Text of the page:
I took my a bite. This was like no salli chicken I had before. I am not fond of salli boti as a genre as it tends to be too sweet. The gravy here was different. It had the dry fruit, ‘jardalu’, had a touch of sweet and yet a strong fiery heat resonating through it too. I found the texture of the curry very interesting. Roughly chopped onions formed the base and the colour was fired up by an unapologetic reddish film of oil. The curry from the West of India reminded me of chicken curries one would get at  humble ‘Bhaater (rice) Hotels’ along the trails of Bengal in the East. Almost something I would expect to find in Pratap’s Caterer’s Bengali dabba at Mumbai. And the chicken was extremely succulent contrary to our apprehensions.

Very fulfilling. Deeply satisfying.

Kurush had put his money where his mouth was.

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Next were the bheja or brain cutlets. The dish whose order had foxed Kurush initially. MIL started calculating the number of bhejas or goat brains that had gone into each cutlet while the rest of us revelled in this perfectly flavoured and tightly texture dish. My PIl loved it so much that he made a sandwich out of one. That’s apparently a common breakfast thing amongst Parsis. Goat’s brain has a rather creamy feel to it when cooked and one has to get the spices just right. You don’t want it to be too bland. Or overpowering.

Kurush and team had got it just right.

You, er, have an expert’s word for it remember? The one that made the bheja masala that swept Maunika and K off their feet.

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We kept the paatrani machhi for the end. The piece de resistance. Pomfret marinated in a coconut, fresh coriander and chilli chutney. Steamed in banana leaves. The high point of any Parsi happy occasion. The dish that makes or breaks any auspicious occasion for them.

Well Kurush’s patrani maachi didn’t disappoint. The Parsis approved of it. Praised the chutney and the freshness of the fish. The presence of bones in the fish putting their suspicions at rest. It was pomfret. The Promised Fish.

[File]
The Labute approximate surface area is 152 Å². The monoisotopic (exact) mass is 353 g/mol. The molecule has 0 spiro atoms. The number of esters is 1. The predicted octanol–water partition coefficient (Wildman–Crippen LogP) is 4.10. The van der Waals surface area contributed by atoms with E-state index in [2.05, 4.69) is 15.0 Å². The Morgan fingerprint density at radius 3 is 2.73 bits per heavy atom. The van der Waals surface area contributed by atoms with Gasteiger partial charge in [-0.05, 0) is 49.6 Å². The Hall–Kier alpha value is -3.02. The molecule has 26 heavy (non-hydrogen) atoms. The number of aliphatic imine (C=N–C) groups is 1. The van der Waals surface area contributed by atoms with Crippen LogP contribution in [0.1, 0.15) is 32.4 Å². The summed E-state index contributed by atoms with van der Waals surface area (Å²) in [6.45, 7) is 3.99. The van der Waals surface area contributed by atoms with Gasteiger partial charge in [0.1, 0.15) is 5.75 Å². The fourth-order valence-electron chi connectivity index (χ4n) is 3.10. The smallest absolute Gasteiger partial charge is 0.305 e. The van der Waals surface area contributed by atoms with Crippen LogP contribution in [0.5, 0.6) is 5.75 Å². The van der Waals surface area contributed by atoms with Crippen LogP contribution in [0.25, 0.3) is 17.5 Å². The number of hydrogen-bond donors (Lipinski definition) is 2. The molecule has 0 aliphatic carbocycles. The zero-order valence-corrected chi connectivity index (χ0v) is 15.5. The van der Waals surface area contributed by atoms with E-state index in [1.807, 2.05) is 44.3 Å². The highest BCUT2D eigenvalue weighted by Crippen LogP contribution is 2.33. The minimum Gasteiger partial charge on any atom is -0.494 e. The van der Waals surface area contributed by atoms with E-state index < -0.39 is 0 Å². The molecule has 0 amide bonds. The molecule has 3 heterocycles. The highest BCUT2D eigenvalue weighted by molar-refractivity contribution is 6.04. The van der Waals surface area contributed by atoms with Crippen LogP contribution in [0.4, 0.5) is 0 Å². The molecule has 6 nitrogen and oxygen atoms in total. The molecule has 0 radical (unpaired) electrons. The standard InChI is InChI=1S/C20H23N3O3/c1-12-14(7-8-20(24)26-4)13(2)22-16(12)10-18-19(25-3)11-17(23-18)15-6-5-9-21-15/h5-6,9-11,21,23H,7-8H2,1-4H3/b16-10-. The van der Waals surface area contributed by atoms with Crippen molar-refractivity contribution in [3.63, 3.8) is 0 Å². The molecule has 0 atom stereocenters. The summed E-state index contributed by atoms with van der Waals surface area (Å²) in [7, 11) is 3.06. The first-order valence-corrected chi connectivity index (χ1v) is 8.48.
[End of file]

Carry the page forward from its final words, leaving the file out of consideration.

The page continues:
I found the chutney to be perfectly balanced. Again sweet, but not too sweet as it often happens. And with a wallop of spicy heat livening things up. The fish had taken on the flavours of the fish beautifully. Having suffered too sweet and too dry patrani machhis in the past I would rate this with ten out of ten if the opinion of an opinionated Bengali (are there any other kinds?) count.

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We could not finish all the food as Kurush might have estimated. Remember the pulao he didn’t send? K and I took back the salli chicken home. Except we didn’t get the salli (potato straws). This update which K put up on Facebook explains it all:

As my mom was packing dinner leftovers to give away, my dad pulls the bowl of potato chips close to his tummy and announces to my mom. "maybe we can keep the potato chips back for us. Might be useful to us later on" Useful ? What use are potato chips except to expand the family girth!”

PIL with sali in both handsMaster Chef Persiathe guest judge. last to finish eating

PS: You thought that the way the order was placed was a bit ‘novel’ to put it politely? Well consider this. We have twice placed orders with  Kurush. On both cases he just wouldn’t tell us how much the order cost. So you have to keep your money ready when his delivery guys come and hope for the best. Part of the ‘ Parsi experience’ I guess.

In case you are wondering how much the meal cost, this order of three dishes and four portions each, twelve plates in total, cost Rs 2300 (USD 50) including packaging and delivery.

Kurush’s number is 09820136511